For many of us, work is the one place where we feel appreciated. The things that we long to experience at home - pride in our accomplishments, laughter and fun, relationships that aren't complex - we sometimes experience most often in the office. Bosses applaud us when we do a good job. Co-workers become a kind of family we feel we fit into.
People who volunteer at the recycling center or soup kitchen through a church or neighborhood group can come to feel part of something 'larger.' Such a sense of belonging calls on a different part of a self than the market calls on. The market calls on our sense of self-interest. It focuses us on what we 'get.'
No work-family balance will ever fully take hold if the social conditions that might make it possible - men who are willing to share parenting and housework, communities that value work in the home as highly as work on the job, and policymakers and elected officials who are prepared to demand family-friendly reforms - remain out of reach.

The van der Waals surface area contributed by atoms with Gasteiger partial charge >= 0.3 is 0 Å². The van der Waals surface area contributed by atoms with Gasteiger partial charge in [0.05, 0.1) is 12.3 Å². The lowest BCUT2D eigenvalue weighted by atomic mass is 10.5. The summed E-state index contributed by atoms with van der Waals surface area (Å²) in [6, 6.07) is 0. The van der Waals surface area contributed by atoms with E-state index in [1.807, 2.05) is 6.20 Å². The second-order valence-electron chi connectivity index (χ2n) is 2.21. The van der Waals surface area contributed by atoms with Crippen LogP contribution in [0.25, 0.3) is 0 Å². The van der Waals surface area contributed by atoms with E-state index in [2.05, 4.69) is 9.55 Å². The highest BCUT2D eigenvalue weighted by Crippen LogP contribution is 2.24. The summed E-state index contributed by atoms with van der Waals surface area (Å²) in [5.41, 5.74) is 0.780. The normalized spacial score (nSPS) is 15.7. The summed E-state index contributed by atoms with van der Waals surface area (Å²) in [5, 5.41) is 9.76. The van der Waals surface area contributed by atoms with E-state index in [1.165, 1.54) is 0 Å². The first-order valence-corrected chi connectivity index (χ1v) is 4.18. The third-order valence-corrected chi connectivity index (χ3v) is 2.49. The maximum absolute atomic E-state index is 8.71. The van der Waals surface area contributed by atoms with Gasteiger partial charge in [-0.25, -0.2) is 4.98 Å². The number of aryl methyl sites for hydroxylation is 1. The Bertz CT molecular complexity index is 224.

Has Bill Clinton inspired idealism in the young, as he himself was inspired by John F. Kennedy? Or has he actually reduced their idealism? Surely part of the answer lies in Clinton's personal moral lapse with Monica Lewinsky. But more important was his sin of omission - his failure to embrace a moral cause beyond popularity.